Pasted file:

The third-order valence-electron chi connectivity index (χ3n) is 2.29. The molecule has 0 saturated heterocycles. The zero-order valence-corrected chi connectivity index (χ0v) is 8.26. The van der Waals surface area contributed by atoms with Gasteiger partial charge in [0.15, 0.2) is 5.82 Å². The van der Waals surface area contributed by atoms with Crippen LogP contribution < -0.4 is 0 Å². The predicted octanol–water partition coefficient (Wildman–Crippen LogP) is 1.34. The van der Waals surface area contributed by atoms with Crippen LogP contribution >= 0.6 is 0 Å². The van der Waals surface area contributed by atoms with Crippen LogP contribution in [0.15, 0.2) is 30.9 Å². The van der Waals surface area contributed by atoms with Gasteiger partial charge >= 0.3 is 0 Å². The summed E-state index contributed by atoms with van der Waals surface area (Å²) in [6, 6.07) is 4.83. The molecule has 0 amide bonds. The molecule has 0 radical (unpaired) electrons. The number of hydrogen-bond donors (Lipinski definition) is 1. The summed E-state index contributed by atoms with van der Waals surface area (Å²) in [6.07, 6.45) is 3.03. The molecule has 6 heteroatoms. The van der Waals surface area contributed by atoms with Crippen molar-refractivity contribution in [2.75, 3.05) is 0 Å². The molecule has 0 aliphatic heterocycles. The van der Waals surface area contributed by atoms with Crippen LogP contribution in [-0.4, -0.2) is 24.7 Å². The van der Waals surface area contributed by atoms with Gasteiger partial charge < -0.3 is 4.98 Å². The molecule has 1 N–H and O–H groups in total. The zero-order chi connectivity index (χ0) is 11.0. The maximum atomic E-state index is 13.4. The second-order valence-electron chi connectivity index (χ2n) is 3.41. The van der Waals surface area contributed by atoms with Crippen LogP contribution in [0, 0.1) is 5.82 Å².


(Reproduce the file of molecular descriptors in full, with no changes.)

The third-order valence-electron chi connectivity index (χ3n) is 2.29. The molecule has 0 saturated heterocycles. The zero-order valence-corrected chi connectivity index (χ0v) is 8.26. The van der Waals surface area contributed by atoms with Gasteiger partial charge in [0.15, 0.2) is 5.82 Å². The van der Waals surface area contributed by atoms with Crippen LogP contribution < -0.4 is 0 Å². The predicted octanol–water partition coefficient (Wildman–Crippen LogP) is 1.34. The van der Waals surface area contributed by atoms with Crippen LogP contribution >= 0.6 is 0 Å². The van der Waals surface area contributed by atoms with Crippen LogP contribution in [0.15, 0.2) is 30.9 Å². The van der Waals surface area contributed by atoms with Gasteiger partial charge >= 0.3 is 0 Å². The summed E-state index contributed by atoms with van der Waals surface area (Å²) in [6, 6.07) is 4.83. The molecule has 0 amide bonds. The molecule has 0 radical (unpaired) electrons. The number of hydrogen-bond donors (Lipinski definition) is 1. The summed E-state index contributed by atoms with van der Waals surface area (Å²) in [6.07, 6.45) is 3.03. The molecule has 6 heteroatoms. The van der Waals surface area contributed by atoms with Crippen molar-refractivity contribution in [2.75, 3.05) is 0 Å². The molecule has 0 aliphatic heterocycles. The van der Waals surface area contributed by atoms with Crippen LogP contribution in [-0.4, -0.2) is 24.7 Å². The van der Waals surface area contributed by atoms with Gasteiger partial charge < -0.3 is 4.98 Å². The molecule has 1 N–H and O–H groups in total. The zero-order chi connectivity index (χ0) is 11.0. The maximum atomic E-state index is 13.4. The second-order valence-electron chi connectivity index (χ2n) is 3.41. The van der Waals surface area contributed by atoms with Crippen LogP contribution in [0, 0.1) is 5.82 Å².